Solidarity: The Journal of Catholic Social Thought and Secular Ethics is a refereed academic online journal published semi-annually to provide a forum for the discussion of social ethics, social justice and Catholic social thought. The journal promotes ethical reflection and stimulates dialogue on a range of topics and issues of practical and international import as well as of theological and secular significance.
Solidarity is run by the Centre for Faith, Ethics & Society at the University of Notre Dame Australia, with the support Justice and Peace Office of the Catholic Archdiocese of Sydney.
Managing Editor: Matthew Beard Centre for Faith, Ethics and Society, University of Notre Dame, Australia.
We thank all our contributors for their ongoing support, and also you, our readers. Your contributions, feedback and support is always welcome.
Current Issue: Volume 4, Issue 1 (2014)
IntroductionAs the Sacred Triduum approaches, the Church reflects upon Christ’s love for Her. Christian marriage is a sacramental reflection of this love of the Bridegroom for His Spouse. In today’s cultural uncertainty about the nature of man and woman such imagery has been obscured. A functional perspective of the person, within a free market of sex, has so come to dominate contemporary thinking that even local churches have fallen prey to capitalist modes of organization and presentation to the world. On his trip back from World Youth Day in Brazil, Pope Francis made a plea for a profound theology of woman since, “A Church without women is like the Apostolic College without Mary. … But think that Our Lady is more important than the Apostles! She is more important! von Balthasar gives us some idea how this can be so: “Christ is entrusted to the hands of Mary at birth and at his death: this is more central than his being given into the hands of the Church in her official, public aspect.” Peter is the point of external unity but the Apostles regroup around Mary as the more fundamental internal point of unity. Just made bishops the Apostles’ first collegial decision is to abandon Our Lord in the garden. Mary is always faithful, even present at the foot of the Cross. The Apostles gather once more in the upper room around Mary as their rallying point. In discussing the ecclesiology of Vatican 2 Cardinal Ratzinger built upon von Balthasar’s insights: “The Church is not an apparatus; she is not simply an institution; neither is she only one of the usual sociological entities – she is a person. She is a Woman. She is a Mother. She is alive. The Marian understanding of the Church is the most decisive antithesis to a merely organizational and bureaucratic concept of Church. We cannot make the Church; we have to be the Church.” In this Volume of Solidarity, Isabell Naumann elaborates on the above observations about the role of the Ministerial Priesthood and the Blessed Virgin Mary. From a paper delivered at the Scholarship in the Cathedral series at St Mary’s Crypt, Tracey Rowland tackles the logos of Christ’s Love with that of the machine in Church bureaucracies. Local theologians, Robert Tilley and Matthew Tan both make a case for the vision of abortion as central to the ethics-free capitalism Pope Francis has been warning us about in his magisterium. Jim Wishloff points to the profound continuity that exists between Francis and Benedict with an outline of Caritas in Veritate and Vocation of the Business Leader. To the more basic point about what it means to be a man or woman, from a Colloquium held last year at Notre Dame, Sister Prudence Allen traces the ideology of gender and excoriates it for making general rules on the basis of particular exceptions. Michelle Schumacher writes on attunement to the metaphysical reality about men and women as promoted by Veritatis Splendor, which Pope Emeritus Benedict holds to be one of newly sainted John Paul 2’s most important encyclicals. We also once again include a student submission by Deborah Civardi that looks at the role of mysticism as a path to the recognition of women’s capacity for wisdom in the Church.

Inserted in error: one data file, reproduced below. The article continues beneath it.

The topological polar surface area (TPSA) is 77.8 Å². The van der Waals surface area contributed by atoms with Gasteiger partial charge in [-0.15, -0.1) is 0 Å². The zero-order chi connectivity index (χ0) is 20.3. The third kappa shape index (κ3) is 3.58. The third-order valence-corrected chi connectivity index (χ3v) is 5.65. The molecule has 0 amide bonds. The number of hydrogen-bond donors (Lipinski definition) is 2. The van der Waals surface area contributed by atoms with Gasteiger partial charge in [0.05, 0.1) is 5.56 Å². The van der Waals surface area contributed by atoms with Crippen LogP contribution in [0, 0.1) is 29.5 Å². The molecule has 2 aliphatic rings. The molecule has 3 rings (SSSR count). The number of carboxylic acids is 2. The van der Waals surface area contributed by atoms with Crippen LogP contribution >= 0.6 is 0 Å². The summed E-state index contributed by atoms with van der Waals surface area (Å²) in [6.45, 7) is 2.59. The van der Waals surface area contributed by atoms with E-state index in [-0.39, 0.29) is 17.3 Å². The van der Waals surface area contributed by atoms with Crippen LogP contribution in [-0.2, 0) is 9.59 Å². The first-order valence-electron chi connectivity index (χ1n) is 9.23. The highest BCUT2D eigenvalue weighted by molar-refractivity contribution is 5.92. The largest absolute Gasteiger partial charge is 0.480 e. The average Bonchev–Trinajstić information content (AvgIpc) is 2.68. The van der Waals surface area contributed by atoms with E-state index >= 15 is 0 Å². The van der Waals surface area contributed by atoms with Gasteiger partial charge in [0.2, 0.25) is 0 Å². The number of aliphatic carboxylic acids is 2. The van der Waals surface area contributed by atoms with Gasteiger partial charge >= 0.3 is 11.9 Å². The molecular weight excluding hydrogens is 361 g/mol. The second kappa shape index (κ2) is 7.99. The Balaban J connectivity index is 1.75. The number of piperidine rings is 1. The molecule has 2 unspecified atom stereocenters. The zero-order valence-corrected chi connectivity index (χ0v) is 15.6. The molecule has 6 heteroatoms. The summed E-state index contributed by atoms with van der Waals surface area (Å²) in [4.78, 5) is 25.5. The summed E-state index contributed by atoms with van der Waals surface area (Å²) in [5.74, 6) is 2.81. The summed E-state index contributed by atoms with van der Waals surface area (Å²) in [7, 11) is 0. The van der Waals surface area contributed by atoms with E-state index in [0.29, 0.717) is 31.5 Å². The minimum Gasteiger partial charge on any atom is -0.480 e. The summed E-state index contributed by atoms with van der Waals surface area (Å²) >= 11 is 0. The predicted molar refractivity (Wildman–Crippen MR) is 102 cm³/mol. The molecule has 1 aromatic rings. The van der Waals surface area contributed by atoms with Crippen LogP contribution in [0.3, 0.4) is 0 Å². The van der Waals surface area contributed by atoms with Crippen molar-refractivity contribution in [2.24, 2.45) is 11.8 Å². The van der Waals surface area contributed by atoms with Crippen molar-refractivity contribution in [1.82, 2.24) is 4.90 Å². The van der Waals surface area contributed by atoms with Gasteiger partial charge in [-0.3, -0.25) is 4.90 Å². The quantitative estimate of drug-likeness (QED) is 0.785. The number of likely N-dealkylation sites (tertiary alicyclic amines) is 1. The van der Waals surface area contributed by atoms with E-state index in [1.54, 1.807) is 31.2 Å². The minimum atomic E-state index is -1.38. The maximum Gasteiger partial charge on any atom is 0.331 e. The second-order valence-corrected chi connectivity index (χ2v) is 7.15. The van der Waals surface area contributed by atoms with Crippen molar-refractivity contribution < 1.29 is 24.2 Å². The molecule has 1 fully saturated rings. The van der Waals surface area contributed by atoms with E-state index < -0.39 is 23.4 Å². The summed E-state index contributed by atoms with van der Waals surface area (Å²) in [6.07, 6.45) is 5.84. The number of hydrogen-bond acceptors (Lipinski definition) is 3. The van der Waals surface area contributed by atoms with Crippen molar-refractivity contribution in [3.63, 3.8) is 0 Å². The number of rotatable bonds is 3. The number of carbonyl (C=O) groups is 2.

Catholic Education and the Bureaucratic Usurpation of Grace
Tracey A. Rowland